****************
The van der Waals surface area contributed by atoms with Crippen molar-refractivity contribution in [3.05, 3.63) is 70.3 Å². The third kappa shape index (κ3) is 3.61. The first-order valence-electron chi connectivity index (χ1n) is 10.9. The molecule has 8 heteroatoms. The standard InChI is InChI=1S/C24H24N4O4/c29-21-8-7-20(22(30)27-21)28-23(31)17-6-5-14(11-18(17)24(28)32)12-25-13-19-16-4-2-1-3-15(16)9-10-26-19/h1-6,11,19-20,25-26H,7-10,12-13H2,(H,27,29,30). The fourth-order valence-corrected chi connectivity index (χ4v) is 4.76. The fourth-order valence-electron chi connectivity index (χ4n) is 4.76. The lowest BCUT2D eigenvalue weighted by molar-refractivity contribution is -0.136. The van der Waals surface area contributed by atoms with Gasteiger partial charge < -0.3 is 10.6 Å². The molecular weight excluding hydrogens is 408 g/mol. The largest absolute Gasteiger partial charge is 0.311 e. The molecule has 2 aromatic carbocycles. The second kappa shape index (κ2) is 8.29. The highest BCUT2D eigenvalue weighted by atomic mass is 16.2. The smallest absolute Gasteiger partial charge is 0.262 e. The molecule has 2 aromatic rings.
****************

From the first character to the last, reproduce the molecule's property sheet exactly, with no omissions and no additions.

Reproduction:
The van der Waals surface area contributed by atoms with Crippen molar-refractivity contribution in [3.05, 3.63) is 70.3 Å². The third kappa shape index (κ3) is 3.61. The first-order valence-electron chi connectivity index (χ1n) is 10.9. The molecule has 8 heteroatoms. The standard InChI is InChI=1S/C24H24N4O4/c29-21-8-7-20(22(30)27-21)28-23(31)17-6-5-14(11-18(17)24(28)32)12-25-13-19-16-4-2-1-3-15(16)9-10-26-19/h1-6,11,19-20,25-26H,7-10,12-13H2,(H,27,29,30). The fourth-order valence-corrected chi connectivity index (χ4v) is 4.76. The fourth-order valence-electron chi connectivity index (χ4n) is 4.76. The lowest BCUT2D eigenvalue weighted by molar-refractivity contribution is -0.136. The van der Waals surface area contributed by atoms with Gasteiger partial charge < -0.3 is 10.6 Å². The molecular weight excluding hydrogens is 408 g/mol. The largest absolute Gasteiger partial charge is 0.311 e. The molecule has 2 aromatic carbocycles. The second kappa shape index (κ2) is 8.29. The highest BCUT2D eigenvalue weighted by atomic mass is 16.2. The smallest absolute Gasteiger partial charge is 0.262 e. The molecule has 2 aromatic rings.